Since the signal frequency wm/2 is present in the side bands, it is clear that the carrier voltage component does not transmit any information.
Two side banded frequencies will be produced when a carrier is amplitude modulated by a single frequency. That is, an AM wave has a band width from (wc – wm)/2 to (wc +wm)/2 , that is, 2wm/2 or twice the signal frequency is produced. When a modulating signal has more than one frequency, two side band frequencies are produced by every frequency. Similarly for two frequencies of the modulating signal 2 LSB’s and 2 USB’s frequencies will be produced.
The side bands of frequencies present above the carrier frequency will be same as the ones present below. The side band frequencies present above the carrier frequency is known to be the upper side band and all those below the carrier frequency belong to the lower side band. The USB frequencies represent the some of the individual modulating frequencies and the LSB frequencies represent the difference between the modulating frequency and the carrier frequency. The total bandwidth is represented in terms of the higher modulating frequency and is equal to twice this frequency.
Modulation Index (m)
The ratio between the amplitude change of carrier wave to the amplitude of the normal carrier wave is called modulation index. It is represented by the letter ‘m’.
It can also be defined as the range in which the amplitude of the carrier wave is varied by the modulating signal.
m = Vm/Vc
Percentage modulation, %m = m*100 = Vm/Vc * 100
The percentage modulation lies between 0 and 80%.
Another way of expressing the modulation index is in terms of the maximum and minimum values of the amplitude of the modulated carrier wave. This is shown in the figure below.
From the figure we know that
2 Vin = Vmax – Vmin
Vin = (Vmax – Vmin)/2
Vc = Vmax – Vin
= Vmax – (Vmax-Vmin)/2
=(Vmax + Vmin)/2
Substituting the values of Vm and Vc in the equation m = Vm/Vc , we get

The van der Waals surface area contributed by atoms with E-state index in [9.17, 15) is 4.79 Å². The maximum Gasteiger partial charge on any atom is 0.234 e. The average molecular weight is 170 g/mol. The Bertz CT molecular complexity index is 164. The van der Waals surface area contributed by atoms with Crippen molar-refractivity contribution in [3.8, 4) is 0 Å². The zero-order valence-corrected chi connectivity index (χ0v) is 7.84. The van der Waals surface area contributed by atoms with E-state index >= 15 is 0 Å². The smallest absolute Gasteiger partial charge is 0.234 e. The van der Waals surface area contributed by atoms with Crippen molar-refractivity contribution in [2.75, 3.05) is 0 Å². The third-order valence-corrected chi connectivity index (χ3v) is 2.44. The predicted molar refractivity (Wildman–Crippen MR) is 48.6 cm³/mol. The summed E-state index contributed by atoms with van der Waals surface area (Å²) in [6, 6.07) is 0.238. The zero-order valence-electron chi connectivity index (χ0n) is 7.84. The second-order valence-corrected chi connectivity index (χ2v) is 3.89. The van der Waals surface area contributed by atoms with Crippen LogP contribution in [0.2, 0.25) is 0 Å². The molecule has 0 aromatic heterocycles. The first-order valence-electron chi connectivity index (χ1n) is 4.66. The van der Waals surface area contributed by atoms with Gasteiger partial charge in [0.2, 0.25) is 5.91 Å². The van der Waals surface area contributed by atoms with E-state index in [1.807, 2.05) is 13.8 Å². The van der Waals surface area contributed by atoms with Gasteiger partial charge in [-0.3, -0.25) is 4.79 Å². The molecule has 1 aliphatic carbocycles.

M = Vmax – Vmin/Vmax + Vmin
As told earlier, the value of ‘m’ lies between 0 and 0.8. The value of m determines the strength and the quality of the transmitted signal. In an AM wave, the signal is contained in the variations of the carrier amplitude. The audio signal transmitted will be weak if the carrier wave is only modulated to a very small degree. But if the value of m exceeds unity, the transmitter output produces erroneous distortion.
Power Relations in an AM wave
A modulated wave has more power than had by the carrier wave before modulating. The total power components in amplitude modulation can be written as:
Ptotal = Pcarrier + PLSB + PUSB
Considering additional resistance like antenna resistance R.
Pcarrier = [(Vc/√2)/R]2 = V2C/2R
Each side band has a value of m/2 Vc and r.m.s value of mVc/2√2. Hence power in LSB and USB can be written as
PLSB = PUSB = (mVc/2√2)2/R = m2/4*V2C/2R = m2/4 Pcarrier
Ptotal = V2C/2R + [m2/4*V2C/2R] + [m2/4*V2C/2R] = V2C/2R (1 + m2/2) = Pcarrier (1 + m2/2)
In some applications, the carrier is simultaneously modulated by several sinusoidal modulating signals. In such a case, the total modulation index is given as
Mt = √(m12 + m22 + m32 + m42 + …..)
If Ic and It are the r.m.s values of unmodulated current and total modulated current and R is the resistance through which these current flow, then
Ptotal/Pcarrier = (It.R/Ic.R)2 = (It/Ic)2
Ptotal/Pcarrier = (1 + m2/2)
It/Ic = 1 + m2/2
Limitations of Amplitude Modulation
- Low Efficiency- Since the useful power that lies in the small bands is quite small, so the efficiency of AM system is low.
- Limited Operating Range – The range of operation is small due to low efficiency. Thus, transmission of signals is difficult.
- Noise in Reception – As the radio receiver finds it difficult to distinguish between the amplitude variations that represent noise and those with the signals, heavy noise is prone to occur in its reception.
- Poor Audio Quality – To obtain high fidelity reception, all audio frequencies till 15 KiloHertz must be reproduced and this necessitates the bandwidth of 10 KiloHertz to minimise the interference from the adjacent broadcasting stations. Therefore in AM broadcasting stations audio quality is known to be poor.